But, as judicial fate would have it, practical application again raised its head–how does the Crawford-Davis analysis apply to testimony given by expert witnesses, such as a forensic analyst? At first glance, it might seem that such testimony would pass by the requirements of the Confrontation Clause, in lieu of the “reliability”-based criterion placed upon expert witnesses and testimony in Rules 702 and 703 of the Federal Rules of Evidence.10  Specifically, Rule 703 states that if evidence if “of a type reasonably relied upon by experts in the particular field in forming opinions or inferences upon the subject, the facts or data need not be admissible in evidence in order for the [expert’s] opinion or inference to be admitted.”11  Read in conjunction with the Federal Rules of Evidence Advisory Committee’s Note,12  it is clear that what Rule 703 does not affect is an expert’s right to rely on information that would be otherwise substantively inadmissible. This does not, however, mean that such information may be disclosed to a jury. The question remains: where is the line to be drawn when applying Crawford and Davis to experts, their testimony, and everything in between?

The Supreme Court spoke squarely to this issue in two recent cases, Melendez-Diaz v. Massachusetts and Bullcoming v. New Mexico.13  In Melendez-Diaz, the Court held “that a forensic laboratory report stating that a suspect substance was cocaine ranked as testimonial for purposes of the Sixth Amendment's Confrontation Clause. . .” because it “had been created specifically to serve as evidence in a criminal proceeding.”14

The issue becomes difficult in the situation when a forensic technician who, unlike many law enforcement officers, does not have an administratively scheduled “day in court,” and is the only signatory of a lab report. The Court, in applying Crawford to the facts in Melendez-Diaz, stated that “under [the] decision in Crawford the analysts' affidavits were testimonial statements, and the analysts were ‘witnesses’ for purposes of the Sixth Amendment.”15

In what appeared to be a last attempt to evade what many viewed as an oncoming, prosecutorial stumbling block, the New Mexico Supreme Court in its decision Bullcoming v. New Mexico advanced several arguments for why admission of blood-alcohol reports, though testimonial, did not violate the Confrontation Clause. First, the Court argued that the analyst who certified the report was a “mere scrivener” who “simply transcribed the results generated by the gas chromotograph machine.”16  Secondly, the court argued that the lab analyst “qualified as an expert witness with respect to the gas chromatograph machine.”17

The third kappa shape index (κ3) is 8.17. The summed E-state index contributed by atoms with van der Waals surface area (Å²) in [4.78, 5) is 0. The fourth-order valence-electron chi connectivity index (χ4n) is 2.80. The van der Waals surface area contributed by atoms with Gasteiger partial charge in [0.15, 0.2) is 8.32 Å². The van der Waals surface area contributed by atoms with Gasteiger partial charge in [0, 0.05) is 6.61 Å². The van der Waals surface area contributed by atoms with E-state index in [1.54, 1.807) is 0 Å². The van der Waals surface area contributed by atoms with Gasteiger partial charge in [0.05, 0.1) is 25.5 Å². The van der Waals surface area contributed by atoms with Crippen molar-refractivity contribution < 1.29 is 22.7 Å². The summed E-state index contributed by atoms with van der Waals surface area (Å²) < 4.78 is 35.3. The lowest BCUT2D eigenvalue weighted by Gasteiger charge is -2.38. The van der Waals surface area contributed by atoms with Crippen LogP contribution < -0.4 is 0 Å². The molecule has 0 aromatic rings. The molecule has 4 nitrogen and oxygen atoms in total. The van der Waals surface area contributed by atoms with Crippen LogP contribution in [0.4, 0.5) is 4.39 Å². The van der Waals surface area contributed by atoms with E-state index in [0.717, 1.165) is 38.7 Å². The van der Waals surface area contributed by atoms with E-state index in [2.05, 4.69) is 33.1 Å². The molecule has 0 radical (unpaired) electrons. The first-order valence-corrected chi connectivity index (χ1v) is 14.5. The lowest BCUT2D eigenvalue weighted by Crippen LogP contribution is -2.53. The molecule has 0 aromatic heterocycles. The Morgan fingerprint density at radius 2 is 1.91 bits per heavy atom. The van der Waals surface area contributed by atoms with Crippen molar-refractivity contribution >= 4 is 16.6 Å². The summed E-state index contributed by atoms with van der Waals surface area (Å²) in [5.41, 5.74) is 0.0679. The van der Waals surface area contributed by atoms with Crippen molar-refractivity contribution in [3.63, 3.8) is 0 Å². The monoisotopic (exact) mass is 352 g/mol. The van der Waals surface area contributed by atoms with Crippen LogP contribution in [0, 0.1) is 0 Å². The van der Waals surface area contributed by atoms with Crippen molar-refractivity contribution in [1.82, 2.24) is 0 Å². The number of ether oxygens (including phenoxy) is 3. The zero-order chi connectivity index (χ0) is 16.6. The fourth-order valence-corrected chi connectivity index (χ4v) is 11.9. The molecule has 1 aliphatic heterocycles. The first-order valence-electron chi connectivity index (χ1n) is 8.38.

Upon granting of certiorari, the Supreme Court answered the very narrow question of whether the Confrontation Clause permits a prosecutor to introduce a “forensic laboratory report containing a testimonial certification, made in order to prove a fact at a criminal trial, through the in-court testimony of a analyst who did not sign the certification or personally perform or observe the performance of the test reported in the certification.”18  The Court in Bullcoming ultimately held that the formalities that were integral to the blood-alcohol report’s analysis were sufficient to render the report “testimonial,” and that Melendez–Diaz had clarified that “[a]document created solely for an ‘evidentiary purpose’ . . .made in aid of a police investigation, ranks as testimonial.”19

What one is left with is a steadfast rule regarding the admissibility of testimonial evidence. One is also left with a semblance of a test for determining what precisely qualifies as “testimonial.” And one is left with the knowledge, as a prosecutor, that there will inevitably be cases that will be pled down, nolle prosequied, or even dismissed because of the inadmissibility of a forensic report. A lab technician who analyzed contraband may be unavailable. An arresting officer who conducted a BAC screening may be deployed overseas. Only time will tell whether the Supreme Court’s professed attempt to adhere to the intent of the Sixth Amendment will effectively serve to do so.

1 Crawford v. Washington, 541 U.S. 36 (2004); Davis v. Washington, 547 U.S. 813 (2006).
2 Ohio v. Roberts, 448 U.S. 56, 72, (1980).
3 Crawford, 541 U.S. at 68.
4 Id.
5 Id. at 68 n. 10 (acknowledging C.J. Rehnquist’s concurring remarks).
6 Id. at 68.
7 547 U.S. 813 (2006).
8 Davis, 547 U.S. at 822.
9 Id. at 834 (J. Thomas, concurring in the judgment in part and dissenting in part).
10 FED. R. EVID. 703
11 Id.
12 Id. (Committee Notes on Rules, 2000 Amendment)
13 Melendez-Diaz v. Massachusetts, 129 S. Ct. 2527 (2009); Bullcoming v. New Mexico, 131 S. Ct. 2705 (2011).
14 Bullcoming v. New Mexico, 131 S. Ct. 2705 (2011).
15 Melendez-Diaz v. Massachusetts, 129 S. Ct. 2527, 2532 (2009)
16 Bullcoming v. New Mexico, 226 P.3d 1, 8-9 (2005)
17 Id. at 9.
18 Bullcoming v. New Mexico, 131 S. Ct. 2705, 2713 (2011).
19 Bullcoming, 131 S. Ct. at 2705.